Nevertheless, whether the rebuilt relationship between Japan and China will sustain or not, it is hard to say in the wake of ongoing dispute on Senkaku Islands, which erupted as a volcano.
The main agenda of Japan–China summit was to end the development aid to China and jointly work for the development in third countries, especially the countries embraced by Belt and Road Initiative.

Modi’s visit to Japan, even though it was for the 13th annual summit of India-Japan, attaches special significance, given the fact that summit was after the visit of Abe to China — the formal visit of a Japanese leader after seven years and its aim was to rebuild political trust with China. The Chinese official media, Global Times, ushering the visit, saying that ‘China-Japan economic ties should lead to political trust’

India and Japan have several commonalities in their relations with China. Both have a long history of political enmity with China. Notwithstanding that, China is the biggest trading partner of India and Japan. In both summits – India and Japan and China and Japan - Japan asserted to take forward the relations in a new direction in the economic realm by proposing joint partnerships for development of projects in third countries in Asia. With India, it pledged for joint partnership in India’s neighbours and with China it proposed r joint partnership in ASEAN countries.

To synergise Modi’s Act Asia policy, India and Japan entered into a Memorandum of Cooperation for the development of LNG-related infrastructures in Sri Lanka, development of housing, education and electrification projects in Myanmar and enhancing connectivity with Bangladesh by way of constructing a four-lane road and reconstructing bridges.

Parallel to it, Japan proposed 50 private sector infrastructure projects jointly with China in Asia during the summit. A high speed railway and a smart city project in Thailand will be the first gainers of Sino-Japan joint partnership ventures in Asia.

Tension soared and speculation grew about the impact of Japan’s volte-face in re-energising relations with China, despite the historical political enmity. Nevertheless, Indian foreign secretary was quick to rule out any collateral damage to India’s relation with Japan. Instead, he was hopeful of a positive impact of the Sino-Japan deal, believing that this would play an important role in India-Japan strategic partnership to sustain peace and tranquility in India Pacific.

He asserted that the core point of Modi’s visit to Japan was to establish a close strategic partnership with Japan to deepen security and defence cooperation and play a prime role in maintaining peace in Indo-Pacific region. The aim will further be spearheaded by the normalisation of Japan-China relations.

Japan’s joint partnership with China for development of infrastructure and joint cooperation in the private sector in third countries in Asia will curtail the scope for under-cutting competition in Asia and will establish a fair ground for development of infrastructure. Indonesia was a case in point. Japan lost the high speed railway project in Indonesia against stiff completion from China, despite providing better technology and after half a decade of hard negotiations with the Indonesian government.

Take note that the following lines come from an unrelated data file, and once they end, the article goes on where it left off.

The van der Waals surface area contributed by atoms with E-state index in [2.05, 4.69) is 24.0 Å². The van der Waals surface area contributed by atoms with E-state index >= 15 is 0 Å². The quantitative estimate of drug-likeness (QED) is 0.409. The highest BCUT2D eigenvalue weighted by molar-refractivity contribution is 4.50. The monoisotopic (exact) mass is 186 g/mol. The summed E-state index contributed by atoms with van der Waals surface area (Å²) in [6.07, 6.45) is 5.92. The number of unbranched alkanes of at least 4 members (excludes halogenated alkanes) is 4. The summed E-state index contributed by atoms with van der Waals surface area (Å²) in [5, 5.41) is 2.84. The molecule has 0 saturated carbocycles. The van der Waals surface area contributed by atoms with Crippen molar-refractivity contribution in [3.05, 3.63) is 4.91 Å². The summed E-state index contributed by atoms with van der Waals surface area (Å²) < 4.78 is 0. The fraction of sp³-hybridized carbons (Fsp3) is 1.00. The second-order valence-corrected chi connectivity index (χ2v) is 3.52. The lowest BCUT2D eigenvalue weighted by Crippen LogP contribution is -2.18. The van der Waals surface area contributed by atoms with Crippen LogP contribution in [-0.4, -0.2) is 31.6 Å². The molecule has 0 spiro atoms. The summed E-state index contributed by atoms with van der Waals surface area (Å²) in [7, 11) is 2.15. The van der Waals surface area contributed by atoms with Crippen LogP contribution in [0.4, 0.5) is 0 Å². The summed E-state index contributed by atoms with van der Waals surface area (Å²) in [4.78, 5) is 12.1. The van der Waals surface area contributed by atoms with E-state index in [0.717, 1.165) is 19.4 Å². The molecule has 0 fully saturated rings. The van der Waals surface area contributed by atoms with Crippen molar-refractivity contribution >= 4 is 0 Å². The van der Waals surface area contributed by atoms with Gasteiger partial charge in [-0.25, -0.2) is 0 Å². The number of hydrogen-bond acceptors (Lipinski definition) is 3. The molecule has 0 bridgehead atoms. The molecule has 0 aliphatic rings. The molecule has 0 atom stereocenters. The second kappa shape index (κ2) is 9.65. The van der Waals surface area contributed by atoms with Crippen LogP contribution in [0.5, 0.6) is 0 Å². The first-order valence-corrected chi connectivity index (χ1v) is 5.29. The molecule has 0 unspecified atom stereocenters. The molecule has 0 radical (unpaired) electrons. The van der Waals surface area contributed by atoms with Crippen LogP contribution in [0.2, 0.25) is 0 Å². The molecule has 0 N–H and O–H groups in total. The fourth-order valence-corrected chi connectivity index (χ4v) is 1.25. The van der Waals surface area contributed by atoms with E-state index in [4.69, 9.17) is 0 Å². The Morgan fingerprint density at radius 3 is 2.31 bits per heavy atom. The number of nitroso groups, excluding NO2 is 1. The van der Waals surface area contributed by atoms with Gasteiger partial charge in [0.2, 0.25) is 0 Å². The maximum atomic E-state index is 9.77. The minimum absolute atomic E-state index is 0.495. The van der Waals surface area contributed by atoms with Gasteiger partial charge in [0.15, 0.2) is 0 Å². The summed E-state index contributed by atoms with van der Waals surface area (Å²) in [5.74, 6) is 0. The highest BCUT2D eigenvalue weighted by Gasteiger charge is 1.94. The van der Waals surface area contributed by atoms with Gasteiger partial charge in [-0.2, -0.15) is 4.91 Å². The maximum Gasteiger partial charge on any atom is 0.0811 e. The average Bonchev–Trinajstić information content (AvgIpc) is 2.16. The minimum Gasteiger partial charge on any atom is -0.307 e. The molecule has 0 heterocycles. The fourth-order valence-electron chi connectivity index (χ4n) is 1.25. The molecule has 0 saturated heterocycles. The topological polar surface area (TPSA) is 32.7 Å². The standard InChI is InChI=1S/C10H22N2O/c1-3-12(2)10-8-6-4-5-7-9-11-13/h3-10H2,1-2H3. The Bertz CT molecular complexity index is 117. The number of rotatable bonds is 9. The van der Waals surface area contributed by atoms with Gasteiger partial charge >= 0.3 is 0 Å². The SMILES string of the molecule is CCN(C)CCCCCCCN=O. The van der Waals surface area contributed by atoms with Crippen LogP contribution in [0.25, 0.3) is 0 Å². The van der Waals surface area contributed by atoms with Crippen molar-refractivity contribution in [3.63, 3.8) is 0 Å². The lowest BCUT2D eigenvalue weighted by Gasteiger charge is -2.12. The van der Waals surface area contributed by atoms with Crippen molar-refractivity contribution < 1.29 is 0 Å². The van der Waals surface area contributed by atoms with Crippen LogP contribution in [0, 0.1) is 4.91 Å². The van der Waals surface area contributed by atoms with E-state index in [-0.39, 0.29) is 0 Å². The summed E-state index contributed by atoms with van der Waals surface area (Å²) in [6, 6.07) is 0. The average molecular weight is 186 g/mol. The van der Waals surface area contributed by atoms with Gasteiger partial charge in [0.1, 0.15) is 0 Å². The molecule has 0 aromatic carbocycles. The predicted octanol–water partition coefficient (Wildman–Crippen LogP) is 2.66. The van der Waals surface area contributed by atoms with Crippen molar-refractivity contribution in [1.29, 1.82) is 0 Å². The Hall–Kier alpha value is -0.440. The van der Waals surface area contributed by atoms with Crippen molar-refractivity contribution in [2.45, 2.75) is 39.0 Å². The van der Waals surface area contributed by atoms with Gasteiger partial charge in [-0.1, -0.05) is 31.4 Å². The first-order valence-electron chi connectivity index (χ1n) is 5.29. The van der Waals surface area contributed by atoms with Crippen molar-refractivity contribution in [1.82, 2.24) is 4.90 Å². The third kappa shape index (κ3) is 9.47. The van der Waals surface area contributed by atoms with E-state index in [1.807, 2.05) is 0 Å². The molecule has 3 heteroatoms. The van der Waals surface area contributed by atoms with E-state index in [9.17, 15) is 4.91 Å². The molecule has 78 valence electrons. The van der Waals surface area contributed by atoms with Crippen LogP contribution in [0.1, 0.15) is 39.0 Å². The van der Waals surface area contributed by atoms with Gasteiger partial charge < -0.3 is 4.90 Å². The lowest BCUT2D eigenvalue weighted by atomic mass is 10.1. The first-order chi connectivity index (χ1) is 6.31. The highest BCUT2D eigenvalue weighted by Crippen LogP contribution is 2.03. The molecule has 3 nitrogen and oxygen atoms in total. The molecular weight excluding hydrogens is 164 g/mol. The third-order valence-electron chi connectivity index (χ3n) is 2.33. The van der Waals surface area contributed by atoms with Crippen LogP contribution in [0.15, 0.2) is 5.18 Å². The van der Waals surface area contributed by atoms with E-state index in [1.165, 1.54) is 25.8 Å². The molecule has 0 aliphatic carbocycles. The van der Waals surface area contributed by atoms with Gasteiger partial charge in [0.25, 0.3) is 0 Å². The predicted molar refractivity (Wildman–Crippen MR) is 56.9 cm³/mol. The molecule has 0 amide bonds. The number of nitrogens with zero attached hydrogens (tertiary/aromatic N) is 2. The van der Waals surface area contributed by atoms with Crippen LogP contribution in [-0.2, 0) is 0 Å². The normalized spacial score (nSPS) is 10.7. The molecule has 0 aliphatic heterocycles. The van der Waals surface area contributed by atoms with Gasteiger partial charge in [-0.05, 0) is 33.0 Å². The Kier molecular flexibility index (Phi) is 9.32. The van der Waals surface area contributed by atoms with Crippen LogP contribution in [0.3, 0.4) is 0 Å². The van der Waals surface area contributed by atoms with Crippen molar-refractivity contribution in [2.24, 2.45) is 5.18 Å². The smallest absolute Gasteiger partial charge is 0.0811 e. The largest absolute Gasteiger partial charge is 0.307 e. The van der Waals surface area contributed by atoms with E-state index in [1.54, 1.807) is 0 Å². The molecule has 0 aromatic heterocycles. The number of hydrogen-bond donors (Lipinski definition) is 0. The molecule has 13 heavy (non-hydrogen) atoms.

The thaw in Sino-Japan relation will bring ADB (Asian Development Bank) and AIIB (Asian Infrastructure Investment Bank), the two big Asian multilateral financial institutions, closer to each other. Both are to fund the development of infrastructure in Asia. ADB is dominated by Japan and AIIB is dominated by China. India is the second biggest stakeholder in AIIB. Both ADB and AIIB are competing against each other.

According to ADB, Asia requires US $8 trillion to meet its vast infrastructure fund by the end of this decade. Of these, India’s requirement is the biggest, amounting to US $1 trillion. The funding requirements are beyond the capacity of World Bank, IMF and ADB. This led India to join AIIB and become the second biggest stake holder in it. But, a proxy war triggered by Japan and China made the borrowing countries face headwinds. The thaw in Sino-Japan relations will likely pitch for a smoother road for India to avail of funds from ADB, in addition to AIIB fund.

As a matter of fact, after the trade war intensified, China dwarfed its aggression against India. It is tending to emerge as a new important export destination for India.

For example, China will open a big market for India’s soybean meal after Beijing restricted its imports from US as a retaliatory measure by imposing 25 percent tariff. China is the biggest importer of soybean in the world and US has the biggest stake in Chinese soybean import market. The high tariff on US soybean will make space for new entrants in the Chinese market. To this end, India stands a bigger chance to cut a big pie of Chinese soybean market, with the tariff expected to slip to zero from 3 percent. Recently, it dropped a ban on import of rapeseed meal from India. The ban was imposed in 2011 due to quality concerns.

China planned for a bigger role in infrastructure investment in India. Last year, China’s Sany Heavy Industry planned an investment of US$9.8 billion in India, while Pacific Construction, China Fortune Land Development and Dalian Wanda planned Investments of more than US$5 billion each.

Narendra Modi was never averse to Chinese investment. His yearn for foreign investment pitched China not as a foe. His desire for Chinese investment surged when he was chief minister of Gujarat. During his prime ministership, India signed MOUs for setting up four industrial parks with Chinese investment. China too seemed to be comfortable to work with Modi.

Given the new silver line approaches between India and China, which was further spearheaded by US protectionism, Japan’s volte face to China will act a boon to India. (IPA Service)